Emily Ross: Good Blood

Emily Ross: Good Blood

Emily Ross has served as senior supply chain manager at Haemonetics Corporation, Braintree, Mass., since 2008. Haemonetics provides blood management devices and software used by plasma and blood collection centers and hospitals.

Responsibilities: Transportation sourcing for North America and international subsidiaries; sourcing 3PL warehousing services; operational support.

Experience: Marketing coordinator, The Rex Lumber Company; associate manager, department supervisor at Commodities Distribution Center, assistant transportation manager, merchandise analyst, truckload supervisor, logistics manager, senior supply chain analyst, The Home Depot; senior transportation analyst, Staples.

Education: University of Massachusetts, BS, wood science and technology, 1991; Northeastern University, MA, journalism, 1996.

My introduction to logistics came in 1999, when I transferred from the store leadership program at The Home Depot to a job at the company’s Commodities Distribution Center in Norwood, Mass. It was quite an experience.

We were unloading trains in December, and I had to wonder, "How did I get here?" But that job led to a position in a corporate office and, ultimately, a satisfying career.

Haemonetics manufactures products in seven plants in North America, and two in Europe. We also work with several contract manufacturers in Singapore, China, and Japan. We sell our products to customers in more than 80 countries.

Because we’re part of the healthcare industry, managing inventory is challenging in ways I’d never faced when I worked in retail logistics. Those challenges can create extra costs, which I try to keep to a minimum.

For example, in retail you can allocate inventory from any source to any location where it’s needed. But at Haemonetics, unless a country’s regulatory body grants us a license to sell a particular product, we cannot import that product into that country. A license applies not just to the product, but to the specific manufacturing facility.

If our plant in Scotland makes a device for the European market, for example, and demand for that device increases suddenly, we can’t simply ship extra units from a U.S. plant, even though the products are similar. In some cases, we’re not allowed to sell the U.S.-made units to our customers in Europe.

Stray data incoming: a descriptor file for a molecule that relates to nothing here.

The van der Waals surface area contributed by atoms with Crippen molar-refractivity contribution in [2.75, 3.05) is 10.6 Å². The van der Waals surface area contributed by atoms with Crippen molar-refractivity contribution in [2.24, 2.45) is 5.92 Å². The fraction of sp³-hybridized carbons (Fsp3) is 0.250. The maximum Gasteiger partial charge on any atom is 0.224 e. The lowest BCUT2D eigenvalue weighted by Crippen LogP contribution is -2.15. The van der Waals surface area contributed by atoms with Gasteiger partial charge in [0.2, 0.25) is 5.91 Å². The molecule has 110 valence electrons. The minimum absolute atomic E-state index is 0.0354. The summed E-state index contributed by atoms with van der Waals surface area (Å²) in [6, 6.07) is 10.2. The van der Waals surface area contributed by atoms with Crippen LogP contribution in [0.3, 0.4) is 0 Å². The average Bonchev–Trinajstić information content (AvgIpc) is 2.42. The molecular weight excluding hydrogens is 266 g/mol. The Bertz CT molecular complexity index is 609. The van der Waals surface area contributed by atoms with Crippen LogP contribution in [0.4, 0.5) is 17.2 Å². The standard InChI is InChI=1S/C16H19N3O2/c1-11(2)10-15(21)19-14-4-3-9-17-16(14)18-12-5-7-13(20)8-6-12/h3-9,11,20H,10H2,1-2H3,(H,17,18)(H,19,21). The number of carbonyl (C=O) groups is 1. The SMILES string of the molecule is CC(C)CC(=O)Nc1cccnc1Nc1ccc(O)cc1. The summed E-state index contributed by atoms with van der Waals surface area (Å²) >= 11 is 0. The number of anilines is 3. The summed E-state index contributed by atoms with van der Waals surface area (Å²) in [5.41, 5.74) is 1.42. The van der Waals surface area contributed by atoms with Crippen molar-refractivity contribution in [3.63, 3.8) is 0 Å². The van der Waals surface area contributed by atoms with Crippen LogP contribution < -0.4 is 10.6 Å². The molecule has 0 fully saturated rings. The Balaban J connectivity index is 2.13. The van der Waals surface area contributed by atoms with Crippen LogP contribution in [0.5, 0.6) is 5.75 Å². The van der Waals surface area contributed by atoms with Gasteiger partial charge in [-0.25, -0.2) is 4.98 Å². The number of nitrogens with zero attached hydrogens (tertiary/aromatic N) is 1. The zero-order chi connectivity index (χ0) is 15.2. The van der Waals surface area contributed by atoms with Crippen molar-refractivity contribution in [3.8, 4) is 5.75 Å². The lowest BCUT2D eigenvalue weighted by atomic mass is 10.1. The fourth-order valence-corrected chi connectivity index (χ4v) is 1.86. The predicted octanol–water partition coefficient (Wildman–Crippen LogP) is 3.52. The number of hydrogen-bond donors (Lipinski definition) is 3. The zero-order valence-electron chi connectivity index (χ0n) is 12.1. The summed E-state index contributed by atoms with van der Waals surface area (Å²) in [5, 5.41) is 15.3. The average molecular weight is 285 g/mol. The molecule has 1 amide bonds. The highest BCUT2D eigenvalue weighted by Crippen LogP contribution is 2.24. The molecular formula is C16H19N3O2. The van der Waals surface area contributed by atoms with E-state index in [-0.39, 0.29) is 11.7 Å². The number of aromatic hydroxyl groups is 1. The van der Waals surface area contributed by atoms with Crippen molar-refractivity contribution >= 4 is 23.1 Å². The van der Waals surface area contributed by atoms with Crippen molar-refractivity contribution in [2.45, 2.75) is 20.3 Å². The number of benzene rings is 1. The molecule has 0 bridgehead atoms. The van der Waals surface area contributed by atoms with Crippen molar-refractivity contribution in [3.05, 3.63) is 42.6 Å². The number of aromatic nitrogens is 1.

Another challenge we face stems from the company’s growth through acquisitions over the past few years. Integrating these business units is a priority while we maintain continuity to existing Haemonetics customers.

For instance, we recently acquired certain assets of filtration equipment manufacturer Pall Corporation, including new plants in California, Mexico, and Puerto Rico, and a third-party fulfillment site in Kentucky. We’re looking at how to layer those new locations into our existing manufacturing and distribution model. We’re also re-examining our distribution networks in Asia and Europe. We need to figure out how best to serve markets, such as China, India, and Vietnam, where demand for our products is growing.

To redesign a network, we consider where our sales team thinks growth will be, then evaluate our current costs wherever we are distributing. We plug the numbers into models that propose optimal distribution points, then add other considerations and constraints.

Regulatory requirements are important. So are contractual obligations to store safety stock in particular countries. Some governments consider Haemonetics’ products strategic to their nations’ healthcare, so our contracts with certain customers require us to store inventory in their countries.

I value the relationships I have built with carriers—they transcend company boundaries, because most big companies end up using many of the same carriers. At Haemonetics, I’m doing business with people I knew when I was at The Home Depot and Staples. It’s a small group of business professionals, and those are relationships that can last throughout a career.

The Big Questions

How do you recharge your batteries?

Spending time with my family and friends; exercising; and going to the beach to walk my dog, swim, visit the Boston Harbor Islands, and just be near the ocean.

What career achievement makes you especially proud?

While working as a logistics manager for The Home Depot in Atlanta, I helped the Environmental Protection Agency’s SmartWay program get off the ground by recruiting some of The Home Depot’s largest carriers.

Do you have an alter-ego dream job?

Ornithologist (a scientist who studies birds).

What is on your Bucket List?

In March 2012, I fulfilled a long-standing dream by going on safari in a game reserve in South Africa. I’d like to take a trip to St. John’s Bay in Canada and see polar bears; go to the Galapagos; and climb Mt. Kilimanjaro before the snows are gone.

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